The neurologist at the Barrow Neurological Institute discussed her experience with telemedicine and gave advice on how to conduct examinations through audio/video platforms.
“A huge part of what we do in neurology is the actual history, and nothing is going to change unless you’re having technical difficulties—so that’s the great news.”
As many of the country’s neurologists have been pushed into their homes and offices due to the COVID-19 pandemic, a large number are beginning to rely almost solely on telemedicine to provide care to their patients. And while this has helped speed up the integration of telemedicine into care, one of the biggest challenges has been adjusting normal aspects of care into a virtual setting.
Jennifer Robblee, MD, neurologist, Jan and Tom Lewis Migraine Treatment Program, and assistant professor of neurology, Barrow Neurological Institute, has had plenty of experience with telemedicine in her career. In an interview with NeurologyLive, she detailed how her history with the technology has made this transition smoother.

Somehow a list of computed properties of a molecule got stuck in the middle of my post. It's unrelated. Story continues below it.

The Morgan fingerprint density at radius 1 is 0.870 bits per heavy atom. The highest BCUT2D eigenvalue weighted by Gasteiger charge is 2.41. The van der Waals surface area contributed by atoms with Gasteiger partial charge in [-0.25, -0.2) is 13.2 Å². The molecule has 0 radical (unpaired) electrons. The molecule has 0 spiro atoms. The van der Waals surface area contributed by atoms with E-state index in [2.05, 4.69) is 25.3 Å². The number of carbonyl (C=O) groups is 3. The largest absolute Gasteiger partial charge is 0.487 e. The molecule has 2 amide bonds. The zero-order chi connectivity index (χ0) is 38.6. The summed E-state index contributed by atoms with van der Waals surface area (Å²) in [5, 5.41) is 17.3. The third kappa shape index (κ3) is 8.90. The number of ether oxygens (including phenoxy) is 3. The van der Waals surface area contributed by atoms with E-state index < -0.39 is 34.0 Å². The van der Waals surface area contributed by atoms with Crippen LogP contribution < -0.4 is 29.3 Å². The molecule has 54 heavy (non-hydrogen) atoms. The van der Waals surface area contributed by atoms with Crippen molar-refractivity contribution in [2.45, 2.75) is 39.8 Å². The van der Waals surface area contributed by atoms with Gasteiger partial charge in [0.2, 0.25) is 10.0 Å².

Robblee, who hosted a Facebook Live event for the American Headache Society on this exact topic, detailed her advice for fellow neurologists and headache specialists on conducting neurological examinations over telemedicine with an audio/video telemedicine, including creative ways of conducting specific exams, how to keep the patient involved in the process, and what the reception has been from her patients who have been getting their care this way.